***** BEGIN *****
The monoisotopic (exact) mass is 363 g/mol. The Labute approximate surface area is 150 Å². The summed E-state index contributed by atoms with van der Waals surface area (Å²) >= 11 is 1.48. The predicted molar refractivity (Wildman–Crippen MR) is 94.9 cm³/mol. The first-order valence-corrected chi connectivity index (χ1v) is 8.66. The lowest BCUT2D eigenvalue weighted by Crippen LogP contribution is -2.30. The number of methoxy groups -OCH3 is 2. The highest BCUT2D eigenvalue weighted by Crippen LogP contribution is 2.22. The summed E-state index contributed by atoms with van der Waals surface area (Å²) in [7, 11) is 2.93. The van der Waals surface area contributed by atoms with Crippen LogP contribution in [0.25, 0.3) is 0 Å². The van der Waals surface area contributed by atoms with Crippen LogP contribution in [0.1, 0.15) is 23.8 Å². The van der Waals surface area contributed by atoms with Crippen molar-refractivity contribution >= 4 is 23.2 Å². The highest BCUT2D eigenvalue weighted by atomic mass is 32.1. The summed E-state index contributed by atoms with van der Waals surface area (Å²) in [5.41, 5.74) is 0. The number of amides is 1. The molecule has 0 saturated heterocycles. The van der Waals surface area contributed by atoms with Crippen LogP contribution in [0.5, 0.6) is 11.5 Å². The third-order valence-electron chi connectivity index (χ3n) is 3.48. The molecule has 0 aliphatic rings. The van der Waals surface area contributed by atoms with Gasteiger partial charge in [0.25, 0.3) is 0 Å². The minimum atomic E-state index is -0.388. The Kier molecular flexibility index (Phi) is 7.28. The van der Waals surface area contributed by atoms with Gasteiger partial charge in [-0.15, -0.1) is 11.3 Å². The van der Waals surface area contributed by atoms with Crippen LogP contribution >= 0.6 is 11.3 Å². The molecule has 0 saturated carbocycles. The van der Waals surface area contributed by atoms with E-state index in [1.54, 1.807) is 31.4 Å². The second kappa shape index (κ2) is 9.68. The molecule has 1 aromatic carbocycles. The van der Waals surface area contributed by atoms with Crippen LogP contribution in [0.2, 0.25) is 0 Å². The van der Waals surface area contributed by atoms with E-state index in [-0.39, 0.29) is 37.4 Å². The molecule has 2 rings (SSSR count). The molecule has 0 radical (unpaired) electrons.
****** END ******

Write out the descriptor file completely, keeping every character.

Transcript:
The monoisotopic (exact) mass is 363 g/mol. The Labute approximate surface area is 150 Å². The summed E-state index contributed by atoms with van der Waals surface area (Å²) >= 11 is 1.48. The predicted molar refractivity (Wildman–Crippen MR) is 94.9 cm³/mol. The first-order valence-corrected chi connectivity index (χ1v) is 8.66. The lowest BCUT2D eigenvalue weighted by Crippen LogP contribution is -2.30. The number of methoxy groups -OCH3 is 2. The highest BCUT2D eigenvalue weighted by Crippen LogP contribution is 2.22. The summed E-state index contributed by atoms with van der Waals surface area (Å²) in [7, 11) is 2.93. The van der Waals surface area contributed by atoms with Crippen LogP contribution in [0.25, 0.3) is 0 Å². The van der Waals surface area contributed by atoms with Crippen LogP contribution in [0.1, 0.15) is 23.8 Å². The van der Waals surface area contributed by atoms with Crippen molar-refractivity contribution >= 4 is 23.2 Å². The highest BCUT2D eigenvalue weighted by atomic mass is 32.1. The summed E-state index contributed by atoms with van der Waals surface area (Å²) in [5.41, 5.74) is 0. The number of amides is 1. The molecule has 0 saturated heterocycles. The van der Waals surface area contributed by atoms with Crippen LogP contribution in [0.5, 0.6) is 11.5 Å². The third-order valence-electron chi connectivity index (χ3n) is 3.48. The molecule has 0 aliphatic rings. The van der Waals surface area contributed by atoms with Gasteiger partial charge in [0.25, 0.3) is 0 Å². The minimum atomic E-state index is -0.388. The Kier molecular flexibility index (Phi) is 7.28. The van der Waals surface area contributed by atoms with Gasteiger partial charge in [-0.15, -0.1) is 11.3 Å². The van der Waals surface area contributed by atoms with Crippen LogP contribution >= 0.6 is 11.3 Å². The molecule has 0 saturated carbocycles. The van der Waals surface area contributed by atoms with E-state index in [1.54, 1.807) is 31.4 Å². The second kappa shape index (κ2) is 9.68. The molecule has 1 aromatic carbocycles. The van der Waals surface area contributed by atoms with Crippen LogP contribution in [0.2, 0.25) is 0 Å². The van der Waals surface area contributed by atoms with E-state index in [-0.39, 0.29) is 37.4 Å². The molecule has 2 rings (SSSR count). The molecule has 0 radical (unpaired) electrons.